Dugald Ross at an archaeological dig near Staffin Bay that the Staffin Community Trust ran in September 2015, in partnership with the University of the Highlands and Islands

Q&A with Dugald Ross

Eleanor Mills, 28.10.2016
'Museum without walls' on Isle of Skye wins funding
The Staffin Ecomuseum has existed for a number of years, but with a recently awarded Heritage Lottery Fund grant, it’s extending and rebranding to become the Skye Ecomuseum.

The stone-walled museum has gone from strength to strength since its founding in 1976, and attracts thousands of people a year. It’s content only became richer when the first dinosaur fossil was found on the island in 1982. Since then, in 2002, dinosaur tracks from the Middle Jurassic have been found, showing the footprints of an adult with young.  More recently, in 2013, several dinosaur finds were made which are currently being analysed.

Museums Journal caught up with the founder of the museum, Dugald Ross, who is a Staffin Community Trust director and member of the Skye Ecomuseum working group, and will be working on the project to extend the project.

How do you define an ecomuseum exactly?

The Skye Ecomuseum is based in Staffin, which is a rural district of scattered crofting townships in the north east of the island. It is an outdoor museum with “no walls and a roofless sky” and first opened in 2009. It saw a footpath network opened up at 14 different sites including Lealt, Culnacnoc, Tote, Garafad, Brogaig, Digg and Flodigarry.

Interpretation was installed illustrating the story of each particular area focusing on the heritage and landscape, which includes the famous Staffin Beach dinosaur footprints, crofting, the Gaelic language, industries, wildlife, geology, and archaeology. We are now in phase two of the ecomuseum. Staffin Community Trust provides access to these key points of interest after consulting with relevant landlords and crofting tenants towards the construction of pathways, viewing areas and interpretation panels and structures.

What does it have “in” it?

The Ecomuseum will tell Staffin’s story within our special landscape. For instance, the Staffin area has in recent years yielded some of the oldest archaeology in Scotland dating back 10,000 years. Apart from the world famous geology, Middle Jurassic dinosaur fossils are found on an annual basis and regularly attract international interest due to the worldwide rarity of this period. This basically means that Staffin is one of the few places where these rocks are exposed on the surface.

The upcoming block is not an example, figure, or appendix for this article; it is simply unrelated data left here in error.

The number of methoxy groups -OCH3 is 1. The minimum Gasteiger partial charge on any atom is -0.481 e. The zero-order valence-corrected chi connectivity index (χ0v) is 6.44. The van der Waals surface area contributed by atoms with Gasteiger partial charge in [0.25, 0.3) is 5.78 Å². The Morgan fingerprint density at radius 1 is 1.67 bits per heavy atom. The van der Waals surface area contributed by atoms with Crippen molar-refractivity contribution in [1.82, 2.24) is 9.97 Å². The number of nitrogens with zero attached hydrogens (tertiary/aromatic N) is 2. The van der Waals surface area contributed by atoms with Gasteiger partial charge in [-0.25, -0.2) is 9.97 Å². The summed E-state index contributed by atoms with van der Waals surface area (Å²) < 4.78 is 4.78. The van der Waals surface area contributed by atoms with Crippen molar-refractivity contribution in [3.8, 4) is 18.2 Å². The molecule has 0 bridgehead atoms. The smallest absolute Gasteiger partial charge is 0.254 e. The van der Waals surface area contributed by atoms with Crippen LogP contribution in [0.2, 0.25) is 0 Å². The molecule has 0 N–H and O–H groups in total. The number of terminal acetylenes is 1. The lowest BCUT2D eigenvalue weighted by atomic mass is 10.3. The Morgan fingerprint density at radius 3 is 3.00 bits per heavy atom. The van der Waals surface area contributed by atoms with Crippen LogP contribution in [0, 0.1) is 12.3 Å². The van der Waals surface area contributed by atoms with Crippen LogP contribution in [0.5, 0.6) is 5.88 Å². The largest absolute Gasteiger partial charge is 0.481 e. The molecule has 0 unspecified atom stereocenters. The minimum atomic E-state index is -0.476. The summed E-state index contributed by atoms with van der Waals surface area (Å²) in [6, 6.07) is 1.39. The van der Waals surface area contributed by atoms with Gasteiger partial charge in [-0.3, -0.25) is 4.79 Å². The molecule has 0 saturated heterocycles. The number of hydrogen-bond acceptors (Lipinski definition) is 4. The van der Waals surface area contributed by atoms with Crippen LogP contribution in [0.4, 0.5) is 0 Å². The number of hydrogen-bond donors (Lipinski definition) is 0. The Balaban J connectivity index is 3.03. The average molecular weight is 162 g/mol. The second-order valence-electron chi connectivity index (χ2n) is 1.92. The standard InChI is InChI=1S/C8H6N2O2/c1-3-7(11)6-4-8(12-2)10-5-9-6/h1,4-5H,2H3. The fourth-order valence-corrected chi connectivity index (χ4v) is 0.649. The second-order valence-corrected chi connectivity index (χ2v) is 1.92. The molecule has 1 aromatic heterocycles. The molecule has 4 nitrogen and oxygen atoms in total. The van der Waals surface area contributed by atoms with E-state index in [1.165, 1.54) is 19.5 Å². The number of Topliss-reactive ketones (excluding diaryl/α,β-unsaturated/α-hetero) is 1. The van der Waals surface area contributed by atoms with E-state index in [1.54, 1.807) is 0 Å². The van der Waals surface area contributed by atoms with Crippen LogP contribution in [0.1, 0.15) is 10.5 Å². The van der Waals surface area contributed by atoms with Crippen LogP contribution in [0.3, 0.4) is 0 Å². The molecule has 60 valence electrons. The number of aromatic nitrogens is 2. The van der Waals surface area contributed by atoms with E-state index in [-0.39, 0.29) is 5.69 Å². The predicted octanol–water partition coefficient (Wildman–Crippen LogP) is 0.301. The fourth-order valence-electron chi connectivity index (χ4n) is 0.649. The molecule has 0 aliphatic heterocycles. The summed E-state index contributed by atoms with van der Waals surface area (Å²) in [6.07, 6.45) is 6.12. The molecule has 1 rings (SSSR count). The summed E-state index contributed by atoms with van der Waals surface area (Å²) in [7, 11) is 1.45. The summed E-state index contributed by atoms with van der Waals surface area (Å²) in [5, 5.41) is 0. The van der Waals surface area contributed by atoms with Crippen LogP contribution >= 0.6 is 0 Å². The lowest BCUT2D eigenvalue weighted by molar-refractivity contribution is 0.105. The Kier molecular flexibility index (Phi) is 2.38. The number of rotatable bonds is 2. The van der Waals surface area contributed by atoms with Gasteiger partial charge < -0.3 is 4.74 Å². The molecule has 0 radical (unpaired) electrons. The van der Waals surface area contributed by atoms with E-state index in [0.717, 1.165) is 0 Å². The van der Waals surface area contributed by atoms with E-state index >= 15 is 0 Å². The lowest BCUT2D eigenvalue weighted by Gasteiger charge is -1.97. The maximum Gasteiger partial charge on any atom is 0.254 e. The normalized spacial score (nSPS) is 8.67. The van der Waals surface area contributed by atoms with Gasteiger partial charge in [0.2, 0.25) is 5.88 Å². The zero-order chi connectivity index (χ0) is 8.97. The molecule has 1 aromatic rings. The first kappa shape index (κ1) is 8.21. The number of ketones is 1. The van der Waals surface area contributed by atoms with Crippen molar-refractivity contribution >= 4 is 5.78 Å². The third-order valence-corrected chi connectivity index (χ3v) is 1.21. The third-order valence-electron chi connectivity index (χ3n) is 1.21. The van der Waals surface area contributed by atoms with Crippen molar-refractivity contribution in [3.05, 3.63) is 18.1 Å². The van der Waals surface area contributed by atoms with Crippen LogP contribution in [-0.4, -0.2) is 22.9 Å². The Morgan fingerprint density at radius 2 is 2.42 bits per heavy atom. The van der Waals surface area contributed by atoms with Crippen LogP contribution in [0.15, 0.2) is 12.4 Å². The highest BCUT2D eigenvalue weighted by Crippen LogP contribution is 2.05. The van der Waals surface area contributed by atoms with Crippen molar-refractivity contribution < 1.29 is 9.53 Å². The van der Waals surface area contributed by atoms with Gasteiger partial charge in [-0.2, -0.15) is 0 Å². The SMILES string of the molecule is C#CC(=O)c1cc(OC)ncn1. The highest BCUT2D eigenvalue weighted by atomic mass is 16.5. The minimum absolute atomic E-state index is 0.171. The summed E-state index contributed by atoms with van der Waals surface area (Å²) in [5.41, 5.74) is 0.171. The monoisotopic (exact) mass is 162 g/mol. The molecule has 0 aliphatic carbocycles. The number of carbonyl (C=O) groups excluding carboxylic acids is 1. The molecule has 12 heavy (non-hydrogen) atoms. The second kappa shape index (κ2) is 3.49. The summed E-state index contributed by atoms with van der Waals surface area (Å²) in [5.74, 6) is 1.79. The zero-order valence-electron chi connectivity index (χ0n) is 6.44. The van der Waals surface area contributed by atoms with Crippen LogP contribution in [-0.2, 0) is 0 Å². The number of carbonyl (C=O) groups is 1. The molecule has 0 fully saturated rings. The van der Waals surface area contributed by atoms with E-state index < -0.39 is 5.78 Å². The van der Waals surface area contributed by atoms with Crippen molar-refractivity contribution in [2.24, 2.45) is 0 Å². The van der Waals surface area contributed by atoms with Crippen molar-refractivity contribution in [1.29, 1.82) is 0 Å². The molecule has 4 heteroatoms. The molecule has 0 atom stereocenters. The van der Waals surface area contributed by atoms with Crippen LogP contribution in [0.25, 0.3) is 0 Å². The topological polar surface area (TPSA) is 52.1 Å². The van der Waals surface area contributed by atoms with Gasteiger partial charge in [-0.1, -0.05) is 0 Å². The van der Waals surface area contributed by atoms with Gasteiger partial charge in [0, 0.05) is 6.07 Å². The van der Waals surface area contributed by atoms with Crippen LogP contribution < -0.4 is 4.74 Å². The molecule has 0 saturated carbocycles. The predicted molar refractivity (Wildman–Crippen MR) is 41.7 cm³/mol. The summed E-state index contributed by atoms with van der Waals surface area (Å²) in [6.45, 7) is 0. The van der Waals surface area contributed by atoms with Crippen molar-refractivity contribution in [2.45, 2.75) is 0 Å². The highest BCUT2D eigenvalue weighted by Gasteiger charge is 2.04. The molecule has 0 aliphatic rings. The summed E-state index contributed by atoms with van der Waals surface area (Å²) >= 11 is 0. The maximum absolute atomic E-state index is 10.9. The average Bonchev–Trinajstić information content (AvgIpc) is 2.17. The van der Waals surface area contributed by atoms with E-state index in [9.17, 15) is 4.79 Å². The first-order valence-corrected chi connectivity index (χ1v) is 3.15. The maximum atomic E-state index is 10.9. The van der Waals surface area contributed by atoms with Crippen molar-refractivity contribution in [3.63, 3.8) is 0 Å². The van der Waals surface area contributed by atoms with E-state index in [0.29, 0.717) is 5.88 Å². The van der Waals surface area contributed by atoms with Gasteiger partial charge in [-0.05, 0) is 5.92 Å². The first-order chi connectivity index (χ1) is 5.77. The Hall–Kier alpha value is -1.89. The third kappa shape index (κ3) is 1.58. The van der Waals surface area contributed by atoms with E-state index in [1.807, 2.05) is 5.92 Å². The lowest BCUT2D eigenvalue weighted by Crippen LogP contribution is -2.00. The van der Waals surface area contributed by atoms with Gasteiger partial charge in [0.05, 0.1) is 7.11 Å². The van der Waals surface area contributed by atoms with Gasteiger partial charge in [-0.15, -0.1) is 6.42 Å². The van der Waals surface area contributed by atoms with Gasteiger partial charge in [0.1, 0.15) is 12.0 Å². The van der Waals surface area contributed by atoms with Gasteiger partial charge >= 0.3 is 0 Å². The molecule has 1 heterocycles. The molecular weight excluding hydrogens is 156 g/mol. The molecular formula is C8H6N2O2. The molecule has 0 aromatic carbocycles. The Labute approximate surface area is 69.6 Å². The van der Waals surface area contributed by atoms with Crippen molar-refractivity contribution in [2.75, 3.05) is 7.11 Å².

How will the future ecomuseum differ from now?

The continuing work in the above fields requires our content to be updated in the existing interpretation plus the installation of new ones, and we also plan attractive interpretation “welcome” structures at the Old Man of Storr, Quiraing and Flodigarry, which are the gateways into the ecomuseum and Staffin. An orientation point in central Staffin providing maps and an overview of the Ecomuseum will also be constructed, as will new footpaths.

Staffin Community Trust also plans to construct a viewing platform, extending towards Lealt Gorge, a Staffin waterfall that has commanding views of the Trotternish Ridge but also has an industrial past. The platform will allow our community and visitors to enjoy better access to the footprints at the Valtos Site of Special Scientific Interest, as well as the area’s fascinating geology.

What work is there needed to be done? When will it all be complete?

A lot! There are the capital works that we’ll complete in phases, but we also need to work on a fresh branding and marketing strategy, a new user-responsive website and packed events and activities programmes, which include a walking festival, guided walks and tours, an education curriculum pack for Skye primary schools, children’s craft and storytelling events, health walks.

We also run archaeology and wildlife events and workshops in partnership with the University of the Highlands and Islands, a Staffin Business Forum, a Staffin Local History Group. Fortunately, we will soon be recruiting for an officer to manage the ecomuseum project.

Where has the funding come from?

The Heritage Lottery Fund has awarded a £522,000 grant. SSE, the power company, has also awarded £38,000. Staffin Community Trust has also sought funding from the Coastal Communities Fund.

If this project aims to increase tourism to the area, how will you mitigate damage and pollution to the landscape?

The proposed paths will be constructed to the high standard required of heavy usage and future maintenance will be done by volunteers. It is expected that provision of paths will in fact reduce erosion as walkers are more likely to follow a defined route. Advisory information is proposed with regard to disposal of recyclable litter within the local facilities.

Comments